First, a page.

Who blacklists the blacklisters?

In March this year the Information Commissioner took enforcement action against the Consulting Association, which had been operating a secret blacklist of employees in the construction industry, including details of trade union activity.  Today the Department for Business, Enterprise and Regulatory Reform has announced that new regulations will be introduced to outlaw the use of blacklists in this way.  There is a power to regulate under section 3 of the Employment Relations Act 1999, but so far it has never been used.  A consultation exercise is promised for early summer.  Draft regulations were previously prepared in 2003, and there was full consultation; so this time round the consultation will be shorter than the normal 12 week period.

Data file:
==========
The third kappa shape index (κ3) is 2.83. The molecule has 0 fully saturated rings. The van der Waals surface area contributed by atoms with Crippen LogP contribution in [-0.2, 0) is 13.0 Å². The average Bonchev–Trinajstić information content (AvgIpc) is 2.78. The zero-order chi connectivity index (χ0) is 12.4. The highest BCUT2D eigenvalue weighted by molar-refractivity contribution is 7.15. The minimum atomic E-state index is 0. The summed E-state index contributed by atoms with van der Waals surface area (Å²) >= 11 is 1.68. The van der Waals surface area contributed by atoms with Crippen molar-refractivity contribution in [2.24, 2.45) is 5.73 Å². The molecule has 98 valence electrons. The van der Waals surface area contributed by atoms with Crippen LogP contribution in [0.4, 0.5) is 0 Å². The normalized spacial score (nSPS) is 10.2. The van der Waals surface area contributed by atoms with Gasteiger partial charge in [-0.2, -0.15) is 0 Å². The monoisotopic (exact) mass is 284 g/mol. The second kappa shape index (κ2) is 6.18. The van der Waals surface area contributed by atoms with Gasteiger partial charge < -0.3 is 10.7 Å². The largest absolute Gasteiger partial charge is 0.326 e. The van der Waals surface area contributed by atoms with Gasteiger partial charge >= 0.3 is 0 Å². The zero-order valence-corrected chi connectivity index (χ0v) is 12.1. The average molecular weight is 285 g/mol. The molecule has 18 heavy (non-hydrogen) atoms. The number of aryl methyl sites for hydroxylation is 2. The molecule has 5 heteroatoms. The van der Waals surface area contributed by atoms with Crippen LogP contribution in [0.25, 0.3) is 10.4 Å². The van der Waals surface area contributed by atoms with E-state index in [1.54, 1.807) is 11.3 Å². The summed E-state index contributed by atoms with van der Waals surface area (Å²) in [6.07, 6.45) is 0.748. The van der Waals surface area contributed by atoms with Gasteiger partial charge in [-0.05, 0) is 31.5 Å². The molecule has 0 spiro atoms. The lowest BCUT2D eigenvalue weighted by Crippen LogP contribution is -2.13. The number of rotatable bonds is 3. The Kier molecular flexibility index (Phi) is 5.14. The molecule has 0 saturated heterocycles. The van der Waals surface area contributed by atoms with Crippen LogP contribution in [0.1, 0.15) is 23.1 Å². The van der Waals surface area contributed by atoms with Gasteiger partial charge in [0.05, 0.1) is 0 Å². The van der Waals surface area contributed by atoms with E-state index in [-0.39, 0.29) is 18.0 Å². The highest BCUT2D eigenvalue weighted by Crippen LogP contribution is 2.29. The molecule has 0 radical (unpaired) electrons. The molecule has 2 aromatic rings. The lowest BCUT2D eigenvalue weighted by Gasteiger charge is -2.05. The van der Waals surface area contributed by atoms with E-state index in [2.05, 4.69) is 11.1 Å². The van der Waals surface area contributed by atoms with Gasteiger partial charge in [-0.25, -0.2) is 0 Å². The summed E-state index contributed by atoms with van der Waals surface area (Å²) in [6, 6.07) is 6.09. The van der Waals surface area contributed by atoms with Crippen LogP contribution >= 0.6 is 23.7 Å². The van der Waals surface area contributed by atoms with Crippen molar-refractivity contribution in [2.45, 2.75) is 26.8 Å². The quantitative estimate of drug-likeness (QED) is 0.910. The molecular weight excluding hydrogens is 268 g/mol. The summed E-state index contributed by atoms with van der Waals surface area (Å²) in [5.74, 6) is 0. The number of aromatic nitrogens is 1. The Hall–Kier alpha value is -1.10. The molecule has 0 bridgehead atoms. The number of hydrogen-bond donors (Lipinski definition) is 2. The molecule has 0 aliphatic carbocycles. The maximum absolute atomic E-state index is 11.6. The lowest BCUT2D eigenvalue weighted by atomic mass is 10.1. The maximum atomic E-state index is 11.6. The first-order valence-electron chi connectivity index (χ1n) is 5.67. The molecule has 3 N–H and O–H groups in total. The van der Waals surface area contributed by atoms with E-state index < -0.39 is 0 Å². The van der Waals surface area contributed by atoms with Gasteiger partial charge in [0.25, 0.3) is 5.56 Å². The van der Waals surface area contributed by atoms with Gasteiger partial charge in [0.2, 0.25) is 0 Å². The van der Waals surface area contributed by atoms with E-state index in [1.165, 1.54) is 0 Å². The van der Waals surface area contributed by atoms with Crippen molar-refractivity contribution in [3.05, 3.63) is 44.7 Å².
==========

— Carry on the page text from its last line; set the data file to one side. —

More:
It is very interesting to see such a direct link between action by the ICO, and new regulations.  The Government line had previously been that there was no evidence that regulations were needed.  The ICO has now provided them with their missing evidence.

Blacklists have a long history.  The Economic League attracted controversy in the 1980s (and was eventually disbanded in 1994); apparently it had a list of 22,000 political subversives, including one Gordon Brown MP.

Employment vetting is much in the news at present and is clearly attracting great interest.  We are currently considering an exciting project in this area:  watch this space!